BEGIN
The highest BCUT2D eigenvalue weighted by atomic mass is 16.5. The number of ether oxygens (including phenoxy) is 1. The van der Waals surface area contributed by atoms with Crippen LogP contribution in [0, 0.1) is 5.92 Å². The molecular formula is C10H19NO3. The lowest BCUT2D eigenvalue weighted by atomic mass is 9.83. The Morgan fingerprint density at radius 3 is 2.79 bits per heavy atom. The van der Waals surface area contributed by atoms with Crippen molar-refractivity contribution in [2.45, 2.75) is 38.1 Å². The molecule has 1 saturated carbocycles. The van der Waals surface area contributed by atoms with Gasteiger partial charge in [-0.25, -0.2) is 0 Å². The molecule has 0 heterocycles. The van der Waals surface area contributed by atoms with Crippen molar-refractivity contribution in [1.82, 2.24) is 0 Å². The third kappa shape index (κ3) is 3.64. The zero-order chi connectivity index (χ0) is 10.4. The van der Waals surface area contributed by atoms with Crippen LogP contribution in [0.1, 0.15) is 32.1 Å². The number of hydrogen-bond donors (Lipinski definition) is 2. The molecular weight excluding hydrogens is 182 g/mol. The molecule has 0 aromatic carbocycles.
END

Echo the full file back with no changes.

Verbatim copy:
The highest BCUT2D eigenvalue weighted by atomic mass is 16.5. The number of ether oxygens (including phenoxy) is 1. The van der Waals surface area contributed by atoms with Crippen LogP contribution in [0, 0.1) is 5.92 Å². The molecular formula is C10H19NO3. The lowest BCUT2D eigenvalue weighted by atomic mass is 9.83. The Morgan fingerprint density at radius 3 is 2.79 bits per heavy atom. The van der Waals surface area contributed by atoms with Crippen molar-refractivity contribution in [2.45, 2.75) is 38.1 Å². The molecule has 1 saturated carbocycles. The van der Waals surface area contributed by atoms with Gasteiger partial charge in [-0.25, -0.2) is 0 Å². The molecule has 0 heterocycles. The van der Waals surface area contributed by atoms with Crippen molar-refractivity contribution in [1.82, 2.24) is 0 Å². The third kappa shape index (κ3) is 3.64. The zero-order chi connectivity index (χ0) is 10.4. The van der Waals surface area contributed by atoms with Crippen LogP contribution in [0.1, 0.15) is 32.1 Å². The number of hydrogen-bond donors (Lipinski definition) is 2. The molecular weight excluding hydrogens is 182 g/mol. The molecule has 0 aromatic carbocycles.